As to the nature of Cassatt’s intimate relations, nothing is known. Letters, diaries, account books and calling cards were destroyed before or upon her death. For decades she lived and worked in the remote French countrysid­e, at Beaufresne, a stone château with long rows of shuttered windows.

The Philadelph­ia exhibition will open with a teasing comment of hers, from 1909, written large on a wall: “What one would like to leave behind one is superior art & a hidden personalit­y.”

Judged in terms of inventiven­ess, Cassatt cannot be said to inhabit the same exalted plane as Degas or Édouard Manet. She belongs to the second tier of impression­ists. Nonetheles­s, she is one of America’s greats.

Although her paintings of mothers cooing at their babies might seem as unrehearse­d as a snapshot, Cassatt stage-directed most of her scenes, hiring models and often pairing them with neighborho­od babies of no relation. She was, in other words, creating fictions of contented domesticit­y, and tended to favor, among her models, stocky women and chubby babies.

Consider the smallish but potent “Maternal Caress” (1896). A mother in a mint green dress, her hair in a bun, is seen from the back gazing at her spirited little girl, an inquisitiv­e child with gray eyes and lustrous waves of red hair, her face flushed from outside.

Note the eloquent articulati­on of the girl’s plump fingers as they press into the flesh of her mother’s malleable-as-clay face. Is the girl trying to silence her mother, as some writers have contended, or is she instead reveling in their physical connection?

Yes, of course, motherhood is work, lots of it. On the other hand, it’s hard to accept the premise that Cassatt’s paintings take as their subject the aches and infeliciti­es of unpaid labor. Cassatt remained securely seated in the upper-class milieu from which she sprang. The idea of her as a champion of work seems especially strained when one recalls such genuine impression­ist odes to labor as Degas’ bone-weary laundresse­s ironing sheets.

In trying to make sense of Cassatt’s work, it helps to know that her childhood was shadowed by illness and death. In 1851, when she was 7, her family sailed to Europe seeking medical help for an older brother, Robbie, who was suffering from a wasting disease believed to be bone cancer. After four years abroad and countless failed treatments, Robbie died in Germany, and the grieving Cassatt family promptly returned to the United States.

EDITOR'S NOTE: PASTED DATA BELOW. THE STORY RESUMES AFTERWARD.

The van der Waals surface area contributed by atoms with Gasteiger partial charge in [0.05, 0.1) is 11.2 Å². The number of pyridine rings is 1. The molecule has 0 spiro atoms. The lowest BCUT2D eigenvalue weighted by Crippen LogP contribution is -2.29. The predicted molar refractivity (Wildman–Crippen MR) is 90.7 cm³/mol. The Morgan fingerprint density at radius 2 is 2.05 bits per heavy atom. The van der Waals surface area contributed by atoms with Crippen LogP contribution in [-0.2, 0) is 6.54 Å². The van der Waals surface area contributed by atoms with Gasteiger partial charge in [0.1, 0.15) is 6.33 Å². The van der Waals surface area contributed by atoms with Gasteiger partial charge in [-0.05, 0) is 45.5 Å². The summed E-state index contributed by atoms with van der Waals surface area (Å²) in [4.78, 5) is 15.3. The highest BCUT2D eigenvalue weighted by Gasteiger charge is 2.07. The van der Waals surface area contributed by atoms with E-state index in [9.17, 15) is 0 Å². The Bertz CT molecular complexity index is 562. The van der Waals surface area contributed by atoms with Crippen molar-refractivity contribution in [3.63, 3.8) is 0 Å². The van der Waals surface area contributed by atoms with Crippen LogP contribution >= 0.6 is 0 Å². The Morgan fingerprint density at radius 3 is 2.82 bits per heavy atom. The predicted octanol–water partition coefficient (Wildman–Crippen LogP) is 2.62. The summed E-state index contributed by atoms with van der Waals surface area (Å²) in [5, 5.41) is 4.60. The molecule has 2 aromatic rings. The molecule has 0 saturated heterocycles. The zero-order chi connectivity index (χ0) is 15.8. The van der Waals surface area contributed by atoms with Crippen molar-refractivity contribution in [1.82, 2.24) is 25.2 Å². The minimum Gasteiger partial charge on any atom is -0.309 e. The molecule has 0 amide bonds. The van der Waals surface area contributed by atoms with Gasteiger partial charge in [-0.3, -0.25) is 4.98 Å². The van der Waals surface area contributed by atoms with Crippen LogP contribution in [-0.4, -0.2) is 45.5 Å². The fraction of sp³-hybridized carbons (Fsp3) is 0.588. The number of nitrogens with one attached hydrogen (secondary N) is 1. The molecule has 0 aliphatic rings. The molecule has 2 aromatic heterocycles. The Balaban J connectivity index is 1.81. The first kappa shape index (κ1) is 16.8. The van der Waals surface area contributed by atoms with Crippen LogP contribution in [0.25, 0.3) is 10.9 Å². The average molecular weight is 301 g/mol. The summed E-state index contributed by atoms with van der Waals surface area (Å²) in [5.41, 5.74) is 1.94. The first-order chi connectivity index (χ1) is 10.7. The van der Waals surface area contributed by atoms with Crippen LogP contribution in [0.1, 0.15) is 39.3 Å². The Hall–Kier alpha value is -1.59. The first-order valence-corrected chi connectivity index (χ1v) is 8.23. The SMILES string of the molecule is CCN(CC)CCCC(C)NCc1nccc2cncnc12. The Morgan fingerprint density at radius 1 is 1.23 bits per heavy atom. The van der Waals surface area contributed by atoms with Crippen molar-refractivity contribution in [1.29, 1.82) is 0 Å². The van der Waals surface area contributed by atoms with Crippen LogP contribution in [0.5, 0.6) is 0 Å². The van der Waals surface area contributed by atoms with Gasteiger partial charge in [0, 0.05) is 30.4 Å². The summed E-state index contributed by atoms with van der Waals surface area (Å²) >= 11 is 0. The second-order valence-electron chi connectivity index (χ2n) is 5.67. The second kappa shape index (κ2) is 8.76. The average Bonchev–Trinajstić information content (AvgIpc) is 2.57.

His death came two days after Mary’s 11th birthday and represente­d an incalculab­le heartbreak for her. Of her five siblings, “Robbie was the closest to her in age and was her steady companion during the many moves of her childhood,” art historian Nancy Mowll Mathews wrote in her pioneering 1994 biography of her artist. (Mathews is now writing an essay on Cassatt’s friendship with Berthe Morisot, the subject of an exhibition next year at the Fenimore Art Museum in Cooperstow­n, N.Y.)

One might speculate that Cassatt, who witnessed so much sickness as a child, was spurred by feelings of loss to create a world in which mothers and children are forever infused with the glow of good health. Cassatt preferred close- ups, and her main subject was the luminosity of flesh, rendered with a realist’s fanatic attention to skin tones and textures.

 ?? Collection ?? “Mathilde Holding A Baby Who Reaches Out To The Right” by Mary Cassatt depicts the artist’s longtime maid, Mathilde Valet.
Collection “Mathilde Holding A Baby Who Reaches Out To The Right” by Mary Cassatt depicts the artist’s longtime maid, Mathilde Valet.
 ?? Carnegie Museum of Art ?? "Young Women Picking Fruit," an 1897 oil painting by Mary Cassatt, is in the collection of the Carnegie Museum of Art.
Carnegie Museum of Art "Young Women Picking Fruit," an 1897 oil painting by Mary Cassatt, is in the collection of the Carnegie Museum of Art.